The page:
At a glance

  • IndyCar title contender
  • Two wins from 17 races
  • Further 12 top-10 finishes
  • Two poles
Alexander Rossi

In his fourth season of IndyCar racing, Alexander Rossi became the man to beat. Unfortunately for Rossi and Andretti Autosport, two drivers did beat him in the championship.

However, no one was left in any doubt that he has become the man at Michael Andretti’s team and, when his race engineer Jeremy Milless and technical director Eric Bretzman got it right – as at Long Beach and Road America - he demolished not only his team-mates but also all his rivals. As well as those two victories, Rossi accrued five other podium finishes, but at least a couple of those were cases of what might have been for the ex-Formula 1 driver.

Few can doubt that, with a Chevrolet engine, Rossi would have won the Indianapolis 500, while championship winner Josef Newgarden was twice (at Detroit's opener and Texas) placed ahead of him and in Victory Lane by perfect pit strategy.

When the Takuma Sato-triggered opening-lap collision at Pocono caught Rossi among its victims, the Andretti driver was on the back foot championship-wise, and Penske’s superior speed over the final four races extinguished his hopes altogether.

Rossi gave everything he - indeed, anyone - could while making startlingly few mistakes, and the fact that he was only third in the championship is a reflection on misfortune and his car’s inferior speed. The man himself was near-impeccable.

Alexander Rossi

Why Rossi, Andretti faded

How Rossi missed out on the title

Do you believe you performed better this year as a driver, despite finishing third in the points race compared with second in 2018?
I believe I made fewer mistakes this year, which was a big focus for me and the team as a whole. Starting with myself, the aim for this year was to clean up unforced errors and not throw away points, and that’s what happened. Also, my qualifying average improved over last year so I think we executed in terms of car performance on Saturdays better than before. Ultimately, I think we came up short as a team at the end, although there was no specific event where you’d say we were terrible.

Pocono killed us, and Gateway was disappointing, but I think the pace was missing in the final races of the season. In fact, that’s what the big focus is this winter - finding out where the pace went in the second half of the year after we won at Road America.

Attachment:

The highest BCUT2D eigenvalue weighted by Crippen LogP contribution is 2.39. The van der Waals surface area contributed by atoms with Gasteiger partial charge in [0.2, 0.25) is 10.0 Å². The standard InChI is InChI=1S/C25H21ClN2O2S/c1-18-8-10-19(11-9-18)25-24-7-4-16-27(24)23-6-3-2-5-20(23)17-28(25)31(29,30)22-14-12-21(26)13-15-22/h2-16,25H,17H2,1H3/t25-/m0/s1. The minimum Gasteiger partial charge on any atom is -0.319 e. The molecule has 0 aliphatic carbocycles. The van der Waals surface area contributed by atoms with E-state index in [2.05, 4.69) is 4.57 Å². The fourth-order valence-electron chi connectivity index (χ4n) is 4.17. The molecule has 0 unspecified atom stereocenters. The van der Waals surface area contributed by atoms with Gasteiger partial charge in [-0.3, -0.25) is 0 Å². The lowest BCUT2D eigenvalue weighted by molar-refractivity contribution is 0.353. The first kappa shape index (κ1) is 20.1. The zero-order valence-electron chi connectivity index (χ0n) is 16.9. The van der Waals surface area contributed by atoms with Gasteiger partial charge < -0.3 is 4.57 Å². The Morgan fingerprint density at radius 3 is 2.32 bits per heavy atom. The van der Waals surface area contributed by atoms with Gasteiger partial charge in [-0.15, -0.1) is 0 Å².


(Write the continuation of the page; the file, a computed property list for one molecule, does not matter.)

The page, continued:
It’s further evidence of how close the series is; just because you were good somewhere last year didn’t mean you’d be fighting for the win this year. As a unit, we made fewer mistakes but ultimately we just weren’t fast enough.

Was it a handling issue or was it the Chevrolet improvement on power/torque and fuel economy that brought it right up with Honda?
I haven’t really seen the analysis, because ultimately that was out of our control, and so there’s not a lot we could do about it.

Alexander Rossi

Looking purely at the handling side of it, there were a lot of set-up philosophies we got almost too carried away with and distracted by, and I don’t think our sim programme was where it should be. I think there were set-up philosophies where we got a bit carried away, which isn’t really anyone’s fault, but after a couple of ‘off’ races we went looking for a silver bullet solution and it never transpired.

At the same time, Penske got really strong and we just couldn’t beat them.

But the races where Newgarden jumped ahead of you, it wasn’t as if your team did a bad job, but tactics and yellow flags went against you...
No, that’s a good point. Hindsight really is 20-20. But at the same time, when you have a good car, the best car, you have to win because it’s so difficult. I think we had the best car in Indy, Detroit race one and Texas, and we didn’t win any of those.

Had we done so, I think the second half of the season could have looked very different and a lot better; we’d have had a cushion. But when we needed the car to be fast to compensate for those losses, we just didn’t have it. We were third at Portland in a very average car, where we were missing three tenths of a second the whole weekend.

And although I did feel we made the best of it, that third place was just a result of the car not quite being good enough to threaten Will [Power] and Felix [Rosenqvist]. If you look at the season as a whole, I think we did a better job than the year before. The pace just wasn’t there in the car.